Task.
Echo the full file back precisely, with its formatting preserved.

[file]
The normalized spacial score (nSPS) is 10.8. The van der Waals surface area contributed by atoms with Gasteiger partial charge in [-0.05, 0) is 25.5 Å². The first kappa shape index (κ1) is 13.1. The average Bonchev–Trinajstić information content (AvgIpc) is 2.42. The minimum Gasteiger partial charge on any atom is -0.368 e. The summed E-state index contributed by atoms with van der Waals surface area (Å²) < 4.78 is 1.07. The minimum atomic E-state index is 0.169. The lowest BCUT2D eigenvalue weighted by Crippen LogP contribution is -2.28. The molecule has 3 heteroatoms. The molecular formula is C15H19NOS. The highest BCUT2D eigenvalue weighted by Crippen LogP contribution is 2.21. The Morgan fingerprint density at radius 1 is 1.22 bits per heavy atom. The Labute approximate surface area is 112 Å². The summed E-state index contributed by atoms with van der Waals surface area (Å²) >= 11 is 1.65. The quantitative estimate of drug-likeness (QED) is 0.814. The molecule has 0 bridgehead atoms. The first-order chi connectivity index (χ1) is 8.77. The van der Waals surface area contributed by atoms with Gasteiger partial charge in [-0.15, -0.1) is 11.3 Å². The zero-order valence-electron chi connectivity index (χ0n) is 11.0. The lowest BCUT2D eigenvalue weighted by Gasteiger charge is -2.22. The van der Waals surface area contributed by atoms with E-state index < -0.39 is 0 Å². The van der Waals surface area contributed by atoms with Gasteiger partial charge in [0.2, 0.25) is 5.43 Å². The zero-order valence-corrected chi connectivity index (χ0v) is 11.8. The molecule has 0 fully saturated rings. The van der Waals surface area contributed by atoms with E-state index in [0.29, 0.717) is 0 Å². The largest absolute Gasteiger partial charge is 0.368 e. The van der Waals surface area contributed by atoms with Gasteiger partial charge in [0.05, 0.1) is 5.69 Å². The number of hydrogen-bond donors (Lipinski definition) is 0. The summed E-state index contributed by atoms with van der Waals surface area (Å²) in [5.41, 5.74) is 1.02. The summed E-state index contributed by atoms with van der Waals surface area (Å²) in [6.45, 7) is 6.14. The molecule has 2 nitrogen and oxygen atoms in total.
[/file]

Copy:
The normalized spacial score (nSPS) is 10.8. The van der Waals surface area contributed by atoms with Gasteiger partial charge in [-0.05, 0) is 25.5 Å². The first kappa shape index (κ1) is 13.1. The average Bonchev–Trinajstić information content (AvgIpc) is 2.42. The minimum Gasteiger partial charge on any atom is -0.368 e. The summed E-state index contributed by atoms with van der Waals surface area (Å²) < 4.78 is 1.07. The minimum atomic E-state index is 0.169. The lowest BCUT2D eigenvalue weighted by Crippen LogP contribution is -2.28. The molecule has 3 heteroatoms. The molecular formula is C15H19NOS. The highest BCUT2D eigenvalue weighted by Crippen LogP contribution is 2.21. The Morgan fingerprint density at radius 1 is 1.22 bits per heavy atom. The Labute approximate surface area is 112 Å². The summed E-state index contributed by atoms with van der Waals surface area (Å²) >= 11 is 1.65. The quantitative estimate of drug-likeness (QED) is 0.814. The molecule has 0 bridgehead atoms. The first-order chi connectivity index (χ1) is 8.77. The van der Waals surface area contributed by atoms with Gasteiger partial charge in [-0.15, -0.1) is 11.3 Å². The zero-order valence-electron chi connectivity index (χ0n) is 11.0. The lowest BCUT2D eigenvalue weighted by Gasteiger charge is -2.22. The van der Waals surface area contributed by atoms with E-state index < -0.39 is 0 Å². The van der Waals surface area contributed by atoms with Gasteiger partial charge in [0.2, 0.25) is 5.43 Å². The zero-order valence-corrected chi connectivity index (χ0v) is 11.8. The molecule has 0 fully saturated rings. The van der Waals surface area contributed by atoms with E-state index in [0.29, 0.717) is 0 Å². The largest absolute Gasteiger partial charge is 0.368 e. The van der Waals surface area contributed by atoms with Gasteiger partial charge in [0.05, 0.1) is 5.69 Å². The number of hydrogen-bond donors (Lipinski definition) is 0. The summed E-state index contributed by atoms with van der Waals surface area (Å²) in [5.41, 5.74) is 1.02. The summed E-state index contributed by atoms with van der Waals surface area (Å²) in [6.45, 7) is 6.14. The molecule has 2 nitrogen and oxygen atoms in total.